We tested the built in templates and responsive player, and we think this responsiveness is a joke. Everything is the same as in Storyline2, content when viewed on a mobile device in portrait not landscape mode (which accidentally is not shown in any demo) has 2/3 of the screen as black areas, and you cannot read text. The only good part is that Storyline has built a player and navigation that is responsive, while the actual content (we believe that is what matters) is not responsive at all. What it means for the user, you have a mobile player, that is responsive you can click next and previous buttons on your mobile easily, but you cannot see the text on screen, as everything has adjusted to screen size and the font size is super tiny. Captivate responsive version has lots of bugs, but it is responsive authoring tool, this one is not. Our best experience so far is with Lectora responsive version. 

Lewis Brennan

It looks like it would be fairer to say that Storyline 360 'Scales' responsively, but isn't yet doing responsive positioning of elements in the slides like Captivate and some Lectora can do. It really depends on the application of the module- for the majority of work we produce the priority is desktop and tablet, with the scope for a small number of smart phones, so Storyline is perfect for that for the reasons Trina mentioned. So, horses for courses as they say. 

Trina Rimmer

Just to expand a bit on Michael's response for those who may be searching for this information, here's a a little more detail on updating existing Storyline 1 and 2 projects.

To get the responsive player, you’ll need to open your project in Storyline 360 and publish it to HTML5. Here’s a quick walkthrough of the process.

  1. In Storyline 360, select the Storyline 1 or 2 project file you want to open. Storyline 360 will prompt you to upgrade your project file to Storyline 360. Clicking “Upgrade” updates your current project and creates a backup of your original file.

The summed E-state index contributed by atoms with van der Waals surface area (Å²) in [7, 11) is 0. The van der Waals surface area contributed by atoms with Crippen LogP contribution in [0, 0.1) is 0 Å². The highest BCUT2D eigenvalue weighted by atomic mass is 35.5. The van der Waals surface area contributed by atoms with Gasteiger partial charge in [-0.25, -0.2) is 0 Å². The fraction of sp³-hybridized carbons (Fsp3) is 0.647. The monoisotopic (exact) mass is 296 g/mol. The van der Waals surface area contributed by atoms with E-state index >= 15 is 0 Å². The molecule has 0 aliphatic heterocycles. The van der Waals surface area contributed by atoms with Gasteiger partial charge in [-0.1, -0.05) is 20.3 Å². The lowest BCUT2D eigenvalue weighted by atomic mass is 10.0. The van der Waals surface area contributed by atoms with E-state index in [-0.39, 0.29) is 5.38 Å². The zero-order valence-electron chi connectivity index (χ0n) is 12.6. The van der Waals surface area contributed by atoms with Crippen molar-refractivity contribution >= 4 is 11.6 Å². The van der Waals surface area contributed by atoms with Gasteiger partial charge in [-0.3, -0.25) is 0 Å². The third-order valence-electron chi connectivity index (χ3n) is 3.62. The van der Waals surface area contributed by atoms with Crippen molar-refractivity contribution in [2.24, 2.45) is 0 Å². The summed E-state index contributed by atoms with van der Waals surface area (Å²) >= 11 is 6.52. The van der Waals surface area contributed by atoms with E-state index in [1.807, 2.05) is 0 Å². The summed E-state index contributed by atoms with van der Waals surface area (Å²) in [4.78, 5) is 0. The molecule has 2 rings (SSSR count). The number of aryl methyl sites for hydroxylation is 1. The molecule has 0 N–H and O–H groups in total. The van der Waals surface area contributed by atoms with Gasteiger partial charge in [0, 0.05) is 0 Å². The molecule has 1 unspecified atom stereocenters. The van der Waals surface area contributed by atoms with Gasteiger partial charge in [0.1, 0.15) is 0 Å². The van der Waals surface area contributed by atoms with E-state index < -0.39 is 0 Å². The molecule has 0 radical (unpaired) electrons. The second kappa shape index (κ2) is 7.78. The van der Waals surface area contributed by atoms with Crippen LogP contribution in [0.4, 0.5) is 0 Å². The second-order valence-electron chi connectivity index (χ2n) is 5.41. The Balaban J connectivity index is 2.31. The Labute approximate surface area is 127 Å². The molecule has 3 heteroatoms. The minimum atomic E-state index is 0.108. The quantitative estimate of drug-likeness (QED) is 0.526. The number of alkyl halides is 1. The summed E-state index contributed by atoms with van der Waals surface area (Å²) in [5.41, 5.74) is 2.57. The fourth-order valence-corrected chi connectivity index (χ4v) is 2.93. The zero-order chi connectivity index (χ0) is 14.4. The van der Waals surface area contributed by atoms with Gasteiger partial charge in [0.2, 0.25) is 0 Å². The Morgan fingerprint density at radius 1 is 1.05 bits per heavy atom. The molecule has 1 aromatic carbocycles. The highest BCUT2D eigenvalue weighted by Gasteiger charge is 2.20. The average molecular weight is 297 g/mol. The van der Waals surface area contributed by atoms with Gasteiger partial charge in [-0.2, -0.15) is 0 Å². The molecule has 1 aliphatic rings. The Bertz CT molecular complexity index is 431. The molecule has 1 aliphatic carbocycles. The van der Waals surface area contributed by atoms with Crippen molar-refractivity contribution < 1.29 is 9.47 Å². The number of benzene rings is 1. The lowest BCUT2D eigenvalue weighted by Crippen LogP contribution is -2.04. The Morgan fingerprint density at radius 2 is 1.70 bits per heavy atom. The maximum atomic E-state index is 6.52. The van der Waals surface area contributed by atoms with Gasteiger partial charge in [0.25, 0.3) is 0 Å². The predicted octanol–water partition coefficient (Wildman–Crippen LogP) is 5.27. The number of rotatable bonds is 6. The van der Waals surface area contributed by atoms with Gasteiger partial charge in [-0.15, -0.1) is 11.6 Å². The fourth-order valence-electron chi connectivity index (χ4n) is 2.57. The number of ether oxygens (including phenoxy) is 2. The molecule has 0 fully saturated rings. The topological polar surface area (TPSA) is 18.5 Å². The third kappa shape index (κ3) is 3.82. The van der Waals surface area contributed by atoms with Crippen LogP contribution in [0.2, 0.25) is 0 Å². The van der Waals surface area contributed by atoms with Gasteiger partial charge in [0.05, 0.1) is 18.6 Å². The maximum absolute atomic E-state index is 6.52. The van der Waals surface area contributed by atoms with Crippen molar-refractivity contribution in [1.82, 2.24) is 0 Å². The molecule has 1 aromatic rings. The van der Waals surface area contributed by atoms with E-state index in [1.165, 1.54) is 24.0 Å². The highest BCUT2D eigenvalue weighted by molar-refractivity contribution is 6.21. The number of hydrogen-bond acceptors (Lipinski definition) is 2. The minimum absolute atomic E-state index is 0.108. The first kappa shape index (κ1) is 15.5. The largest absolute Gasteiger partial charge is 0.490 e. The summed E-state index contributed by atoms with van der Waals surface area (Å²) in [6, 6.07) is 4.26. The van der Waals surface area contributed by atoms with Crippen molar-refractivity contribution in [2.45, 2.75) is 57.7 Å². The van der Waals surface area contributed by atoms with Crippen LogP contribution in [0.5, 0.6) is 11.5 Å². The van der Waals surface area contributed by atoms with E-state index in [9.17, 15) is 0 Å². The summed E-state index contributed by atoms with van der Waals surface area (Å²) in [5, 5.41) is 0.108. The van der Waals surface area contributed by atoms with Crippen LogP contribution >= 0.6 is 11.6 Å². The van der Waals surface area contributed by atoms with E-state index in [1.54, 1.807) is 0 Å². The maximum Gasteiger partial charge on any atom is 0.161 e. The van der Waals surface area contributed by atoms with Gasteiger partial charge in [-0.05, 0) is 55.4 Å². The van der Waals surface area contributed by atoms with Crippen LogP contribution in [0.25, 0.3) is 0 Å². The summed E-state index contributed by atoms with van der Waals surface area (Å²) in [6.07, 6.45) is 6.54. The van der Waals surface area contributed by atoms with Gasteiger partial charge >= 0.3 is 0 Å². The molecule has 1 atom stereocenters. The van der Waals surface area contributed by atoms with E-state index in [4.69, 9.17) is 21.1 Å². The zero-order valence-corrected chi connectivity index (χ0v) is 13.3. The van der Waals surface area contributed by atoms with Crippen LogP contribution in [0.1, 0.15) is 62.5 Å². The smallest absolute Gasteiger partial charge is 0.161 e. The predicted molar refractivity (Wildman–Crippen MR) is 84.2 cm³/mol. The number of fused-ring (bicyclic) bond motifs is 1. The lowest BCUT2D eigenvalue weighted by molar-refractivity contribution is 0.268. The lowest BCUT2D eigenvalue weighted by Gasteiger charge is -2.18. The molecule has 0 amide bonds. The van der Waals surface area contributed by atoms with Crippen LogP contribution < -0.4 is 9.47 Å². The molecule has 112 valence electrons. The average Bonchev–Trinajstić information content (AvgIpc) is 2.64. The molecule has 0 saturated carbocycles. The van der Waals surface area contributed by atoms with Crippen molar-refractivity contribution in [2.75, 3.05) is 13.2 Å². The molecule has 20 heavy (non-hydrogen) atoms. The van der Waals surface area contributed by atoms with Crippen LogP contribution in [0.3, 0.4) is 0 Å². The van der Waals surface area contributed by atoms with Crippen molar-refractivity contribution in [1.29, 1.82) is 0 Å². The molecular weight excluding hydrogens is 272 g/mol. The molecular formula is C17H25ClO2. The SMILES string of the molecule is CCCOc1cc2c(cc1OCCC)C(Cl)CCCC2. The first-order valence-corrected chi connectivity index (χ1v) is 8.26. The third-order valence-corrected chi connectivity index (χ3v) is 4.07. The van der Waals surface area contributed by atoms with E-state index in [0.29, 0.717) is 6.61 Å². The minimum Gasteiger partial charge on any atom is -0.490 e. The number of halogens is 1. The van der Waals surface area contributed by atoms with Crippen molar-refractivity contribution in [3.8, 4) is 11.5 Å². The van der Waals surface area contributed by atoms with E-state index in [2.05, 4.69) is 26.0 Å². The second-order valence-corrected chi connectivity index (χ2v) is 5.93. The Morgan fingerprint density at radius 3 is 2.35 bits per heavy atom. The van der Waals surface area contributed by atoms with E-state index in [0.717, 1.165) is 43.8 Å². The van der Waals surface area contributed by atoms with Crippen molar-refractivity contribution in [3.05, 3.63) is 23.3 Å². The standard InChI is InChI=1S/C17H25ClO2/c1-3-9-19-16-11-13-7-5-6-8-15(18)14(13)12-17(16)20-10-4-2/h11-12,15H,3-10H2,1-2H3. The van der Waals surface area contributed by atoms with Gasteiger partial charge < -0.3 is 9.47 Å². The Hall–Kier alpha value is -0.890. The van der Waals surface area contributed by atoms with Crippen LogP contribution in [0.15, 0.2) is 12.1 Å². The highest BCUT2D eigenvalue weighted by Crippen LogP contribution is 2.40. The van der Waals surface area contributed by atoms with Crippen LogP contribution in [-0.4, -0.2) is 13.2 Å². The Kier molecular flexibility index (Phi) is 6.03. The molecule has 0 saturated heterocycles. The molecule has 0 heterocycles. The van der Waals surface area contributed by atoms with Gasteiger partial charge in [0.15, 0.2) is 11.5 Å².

Select Upgrade
  2. Your upgraded project opens in Storyline’s Story View. Click on the Publish menu option.

  3. On the Publish options screen, select from one of the output option tabs on the left. In the example pictured below, I’ve selected “Web.” From here you should click on the link next to Formats to adjust the properties.

    To use the responsive player, choose one of the format options that includes HTML5 and uncheck the Articulate Mobile Player boxes, as pictured below.
  4. Once your project is finished publishing, upload it to a hosting platform—an LMS, a web server, or Articulate Online.

To see the responsive player in action, simply open your course on a mobile device. The course automatically detects the type of device accessing the published output and optimizes the player controls to give your learners the best possible user experience on their device—regardless of what it is!

So this is what my course looks like now on a tablet:

Course on Tablet

And here it is on a smartphone:

On a phoneThe responsive player takes full advantage of mobile gestures which means, even on the smaller screen of my phone learners can pinch-zoom to see content up close.

And if you're interested in reading more about responsive, check out this article: What Is Responsive E-Learning and Why Does it Matter?

Karlis Sprogis

And also is there a way when publishing SL1 and SL2 course to Storyline 360 to disable the built in menu/player? As we are used to building custom navigation and tweaking it to client's brand guidelines. This is kind of a very important feature for us, it would be sad if it would be impossible and we would always have to use built in navigation. If you could let us know what are the options, that would be really appreciated. I asked it in the forums earlier, still no replies :). 

Trina Rimmer

Thanks for jumping in, Phil!

And Karlis, I'll post some pics or video of that same course in portrait mode a bit later today. In the meantime, I just wanted to clarify that the responsive player takes full advantage of mobile gestures so even if your learners do see a course in portrait mode, they can pinch-zoom to read the text more clearly.  You can see how that works in this video from our CTO, Arlyn Asch.

Corey Decker

Yeah, it's really a shame that they are calling this a responsive player. Captivate is a truly responsive authoring tool; Storyline 360 is not. The player controls are, but the content is the same scaled-version as SL1 and SL2. 

Instead of creating a responsive authoring tool as SL3, they introduced Rise to deal with responsive . . . but it's highly limited.

Todd Haynes

I'm extremely interested in how you all are handing including a menu for your courses. Nearly all developers I know don't use the default menu in the player, and create their own custom menu (button, layers, master slide, etc). But then in the responsive player on a mobile device, I"m guessing this might be hard to access (and view/select from a menu layer). I ideally want my custom menu on desktop playback, and the Responsive Player menu on mobile devices. Any chance I can do that?